In June, Morgan Stanley and Oliver Wyman published a “blue paper” entitled After the Storm, discussing the ways that COVID-19 “has permanently changed the way Wealth Managers deliver advice and serve their clients.”
The study identifies four areas of focus necessary to be a top performer:
1. Investment in technology
2. Strategic cost-cutting
3. Differentiated product offerings
4. Inorganic growth opportunities
Not surprisingly, much of the discussion on technology pertains to driving engagement through digital touchpoints. The current environment reinforces the value that a live person can add during times of turmoil. Even prior to COVID-19, a survey of HNW investors conducted by Oliver Wyman found that more than 85% of investors value the ability to talk with an advisor, while less than one-third value advice delivered through a robo-advisor. However, as we all have seen, the way in which human advice and interaction can effectively occur has changed significantly over the past six months. The study found that in Q1 2020, digital engagement across all digital channels increased seven to ten times for select leading managers, with significant impact noted in research consumption, client facing webinars and virtual client visits.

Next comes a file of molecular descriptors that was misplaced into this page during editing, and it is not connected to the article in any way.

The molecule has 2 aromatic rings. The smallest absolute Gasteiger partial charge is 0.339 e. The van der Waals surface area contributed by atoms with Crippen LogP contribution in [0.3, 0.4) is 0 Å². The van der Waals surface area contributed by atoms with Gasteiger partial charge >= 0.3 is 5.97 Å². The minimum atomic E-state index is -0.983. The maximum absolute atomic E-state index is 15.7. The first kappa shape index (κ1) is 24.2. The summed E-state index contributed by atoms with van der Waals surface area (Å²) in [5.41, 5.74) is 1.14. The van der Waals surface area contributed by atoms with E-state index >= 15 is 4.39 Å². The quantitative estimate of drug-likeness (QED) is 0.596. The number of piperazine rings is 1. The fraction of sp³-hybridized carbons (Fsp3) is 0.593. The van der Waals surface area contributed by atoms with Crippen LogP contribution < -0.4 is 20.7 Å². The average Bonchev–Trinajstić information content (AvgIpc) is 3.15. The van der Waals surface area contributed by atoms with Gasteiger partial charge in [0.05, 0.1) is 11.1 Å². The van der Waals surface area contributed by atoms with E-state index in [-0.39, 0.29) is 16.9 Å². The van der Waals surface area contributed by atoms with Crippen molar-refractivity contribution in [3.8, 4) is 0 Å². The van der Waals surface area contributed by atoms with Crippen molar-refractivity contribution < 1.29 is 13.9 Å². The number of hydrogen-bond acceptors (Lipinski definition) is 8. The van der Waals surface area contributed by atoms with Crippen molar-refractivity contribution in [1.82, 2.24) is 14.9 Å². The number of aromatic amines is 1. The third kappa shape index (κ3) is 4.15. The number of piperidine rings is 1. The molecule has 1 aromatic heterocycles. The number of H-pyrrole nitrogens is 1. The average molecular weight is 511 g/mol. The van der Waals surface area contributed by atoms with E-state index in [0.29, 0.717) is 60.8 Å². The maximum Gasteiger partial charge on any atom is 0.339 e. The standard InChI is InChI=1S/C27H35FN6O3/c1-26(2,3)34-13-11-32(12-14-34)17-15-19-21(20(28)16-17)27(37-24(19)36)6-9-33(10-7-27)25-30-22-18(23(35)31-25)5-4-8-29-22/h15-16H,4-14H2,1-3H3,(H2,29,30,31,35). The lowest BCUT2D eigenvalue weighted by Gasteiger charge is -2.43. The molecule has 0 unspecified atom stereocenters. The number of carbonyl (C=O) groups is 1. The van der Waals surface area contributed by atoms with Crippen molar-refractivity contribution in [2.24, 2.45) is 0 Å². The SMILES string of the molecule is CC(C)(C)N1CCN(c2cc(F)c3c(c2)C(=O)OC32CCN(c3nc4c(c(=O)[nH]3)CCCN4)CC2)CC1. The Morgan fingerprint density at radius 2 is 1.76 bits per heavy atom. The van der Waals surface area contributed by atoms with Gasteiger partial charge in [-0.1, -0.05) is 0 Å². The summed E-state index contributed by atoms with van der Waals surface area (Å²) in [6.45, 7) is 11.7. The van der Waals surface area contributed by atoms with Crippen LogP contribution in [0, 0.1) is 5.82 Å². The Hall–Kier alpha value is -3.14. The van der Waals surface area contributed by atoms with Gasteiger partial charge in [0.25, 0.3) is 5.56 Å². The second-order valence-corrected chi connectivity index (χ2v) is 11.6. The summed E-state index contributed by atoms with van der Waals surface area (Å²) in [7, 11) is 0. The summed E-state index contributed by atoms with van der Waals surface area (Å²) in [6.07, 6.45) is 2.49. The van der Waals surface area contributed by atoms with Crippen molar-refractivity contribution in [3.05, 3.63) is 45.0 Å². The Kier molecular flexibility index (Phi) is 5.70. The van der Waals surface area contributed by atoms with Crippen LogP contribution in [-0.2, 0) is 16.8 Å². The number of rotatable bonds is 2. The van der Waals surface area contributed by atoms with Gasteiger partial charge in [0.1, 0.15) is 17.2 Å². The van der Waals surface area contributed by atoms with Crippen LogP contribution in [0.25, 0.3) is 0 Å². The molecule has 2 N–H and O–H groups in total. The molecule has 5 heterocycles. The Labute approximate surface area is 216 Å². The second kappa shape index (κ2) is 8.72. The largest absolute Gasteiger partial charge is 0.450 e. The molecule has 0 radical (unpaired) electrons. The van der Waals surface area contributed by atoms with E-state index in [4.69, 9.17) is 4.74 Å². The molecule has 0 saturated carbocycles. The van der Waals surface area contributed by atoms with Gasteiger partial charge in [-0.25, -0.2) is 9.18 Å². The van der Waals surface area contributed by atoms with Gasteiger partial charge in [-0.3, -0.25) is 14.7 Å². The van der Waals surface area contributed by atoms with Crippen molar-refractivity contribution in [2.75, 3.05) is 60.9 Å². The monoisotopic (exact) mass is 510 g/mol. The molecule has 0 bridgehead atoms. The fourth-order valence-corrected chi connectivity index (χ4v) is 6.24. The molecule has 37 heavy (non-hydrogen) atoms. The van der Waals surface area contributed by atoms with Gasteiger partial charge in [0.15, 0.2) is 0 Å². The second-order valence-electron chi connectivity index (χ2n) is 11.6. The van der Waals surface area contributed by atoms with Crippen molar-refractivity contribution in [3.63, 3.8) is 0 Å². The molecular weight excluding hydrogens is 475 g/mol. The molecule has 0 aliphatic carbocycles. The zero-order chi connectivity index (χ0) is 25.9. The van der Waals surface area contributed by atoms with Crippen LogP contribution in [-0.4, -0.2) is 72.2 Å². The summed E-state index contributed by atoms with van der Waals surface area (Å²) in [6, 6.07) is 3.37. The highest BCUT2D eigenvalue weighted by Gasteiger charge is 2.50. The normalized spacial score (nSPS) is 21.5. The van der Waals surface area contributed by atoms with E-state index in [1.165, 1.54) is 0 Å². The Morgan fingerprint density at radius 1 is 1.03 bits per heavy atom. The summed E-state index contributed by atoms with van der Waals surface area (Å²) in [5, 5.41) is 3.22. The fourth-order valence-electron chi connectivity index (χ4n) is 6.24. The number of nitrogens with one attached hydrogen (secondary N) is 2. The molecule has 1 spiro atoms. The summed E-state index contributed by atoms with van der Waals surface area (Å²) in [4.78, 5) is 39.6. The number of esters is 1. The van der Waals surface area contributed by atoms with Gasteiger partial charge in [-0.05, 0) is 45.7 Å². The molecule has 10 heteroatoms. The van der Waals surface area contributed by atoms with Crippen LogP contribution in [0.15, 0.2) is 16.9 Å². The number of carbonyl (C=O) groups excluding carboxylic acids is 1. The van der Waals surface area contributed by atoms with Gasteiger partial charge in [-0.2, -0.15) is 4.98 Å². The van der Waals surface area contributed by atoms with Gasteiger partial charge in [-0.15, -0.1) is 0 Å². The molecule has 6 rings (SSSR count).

Importantly, this trend is expected to continue, with the survey estimating that by 2024, only about one-fifth of interactions will be face to face, with 35% taking place telephonically, via video conferencing or through live chat.
The implications of this are clear. Advisors who think this is a temporary trend and do not make the effort to adapt will find it difficult to keep pace with those who do in terms of business development and relationship building. Wealth management groups that are part of larger entities with deeper pockets to invest in technological innovations may be able to benefit from this advantage. As an example, Merrill Lynch is investing significantly in refining and improving its Personal Wealth Analysis integrated financial planning/asset management tools as a way to better engage with its clients digitally. Smaller advisors must find ways to leverage outsource technology options to keep up or risk being left behind in client acquisition and retention.